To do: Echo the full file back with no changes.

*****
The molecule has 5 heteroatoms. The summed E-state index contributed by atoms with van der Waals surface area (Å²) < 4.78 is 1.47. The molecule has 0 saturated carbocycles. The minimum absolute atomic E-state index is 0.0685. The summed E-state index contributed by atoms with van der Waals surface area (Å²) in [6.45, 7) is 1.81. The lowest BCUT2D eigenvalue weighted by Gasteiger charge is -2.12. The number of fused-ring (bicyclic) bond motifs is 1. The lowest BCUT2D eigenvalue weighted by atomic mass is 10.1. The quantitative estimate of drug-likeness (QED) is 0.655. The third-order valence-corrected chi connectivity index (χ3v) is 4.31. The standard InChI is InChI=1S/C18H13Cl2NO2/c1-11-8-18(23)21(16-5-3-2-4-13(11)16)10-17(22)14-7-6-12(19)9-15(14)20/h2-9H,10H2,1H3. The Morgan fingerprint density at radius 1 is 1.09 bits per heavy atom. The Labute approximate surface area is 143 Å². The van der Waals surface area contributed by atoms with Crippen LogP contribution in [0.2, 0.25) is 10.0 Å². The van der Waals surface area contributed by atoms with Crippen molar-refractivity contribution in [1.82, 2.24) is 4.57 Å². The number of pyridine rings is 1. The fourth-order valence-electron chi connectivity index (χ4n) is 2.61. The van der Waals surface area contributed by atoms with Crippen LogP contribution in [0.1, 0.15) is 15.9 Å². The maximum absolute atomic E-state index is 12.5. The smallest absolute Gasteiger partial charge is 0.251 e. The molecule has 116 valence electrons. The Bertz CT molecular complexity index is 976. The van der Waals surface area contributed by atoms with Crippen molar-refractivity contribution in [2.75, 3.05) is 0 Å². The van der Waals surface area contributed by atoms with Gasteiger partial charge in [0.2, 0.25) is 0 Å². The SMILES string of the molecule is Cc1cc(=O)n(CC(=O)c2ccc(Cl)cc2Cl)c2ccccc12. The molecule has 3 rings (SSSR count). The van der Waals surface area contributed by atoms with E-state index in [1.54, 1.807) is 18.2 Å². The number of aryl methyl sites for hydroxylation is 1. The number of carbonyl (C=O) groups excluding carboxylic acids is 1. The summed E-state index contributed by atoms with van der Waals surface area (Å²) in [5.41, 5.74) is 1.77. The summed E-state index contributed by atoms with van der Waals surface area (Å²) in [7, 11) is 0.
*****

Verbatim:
The molecule has 5 heteroatoms. The summed E-state index contributed by atoms with van der Waals surface area (Å²) < 4.78 is 1.47. The molecule has 0 saturated carbocycles. The minimum absolute atomic E-state index is 0.0685. The summed E-state index contributed by atoms with van der Waals surface area (Å²) in [6.45, 7) is 1.81. The lowest BCUT2D eigenvalue weighted by Gasteiger charge is -2.12. The number of fused-ring (bicyclic) bond motifs is 1. The lowest BCUT2D eigenvalue weighted by atomic mass is 10.1. The quantitative estimate of drug-likeness (QED) is 0.655. The third-order valence-corrected chi connectivity index (χ3v) is 4.31. The standard InChI is InChI=1S/C18H13Cl2NO2/c1-11-8-18(23)21(16-5-3-2-4-13(11)16)10-17(22)14-7-6-12(19)9-15(14)20/h2-9H,10H2,1H3. The Morgan fingerprint density at radius 1 is 1.09 bits per heavy atom. The Labute approximate surface area is 143 Å². The van der Waals surface area contributed by atoms with Crippen LogP contribution in [0.2, 0.25) is 10.0 Å². The van der Waals surface area contributed by atoms with Crippen molar-refractivity contribution in [1.82, 2.24) is 4.57 Å². The number of pyridine rings is 1. The fourth-order valence-electron chi connectivity index (χ4n) is 2.61. The van der Waals surface area contributed by atoms with Crippen LogP contribution in [0.1, 0.15) is 15.9 Å². The maximum absolute atomic E-state index is 12.5. The smallest absolute Gasteiger partial charge is 0.251 e. The molecule has 116 valence electrons. The Bertz CT molecular complexity index is 976. The van der Waals surface area contributed by atoms with Crippen molar-refractivity contribution in [2.75, 3.05) is 0 Å². The van der Waals surface area contributed by atoms with Gasteiger partial charge in [0.2, 0.25) is 0 Å². The SMILES string of the molecule is Cc1cc(=O)n(CC(=O)c2ccc(Cl)cc2Cl)c2ccccc12. The molecule has 3 rings (SSSR count). The van der Waals surface area contributed by atoms with E-state index in [1.54, 1.807) is 18.2 Å². The number of aryl methyl sites for hydroxylation is 1. The number of carbonyl (C=O) groups excluding carboxylic acids is 1. The summed E-state index contributed by atoms with van der Waals surface area (Å²) in [5.41, 5.74) is 1.77. The summed E-state index contributed by atoms with van der Waals surface area (Å²) in [7, 11) is 0.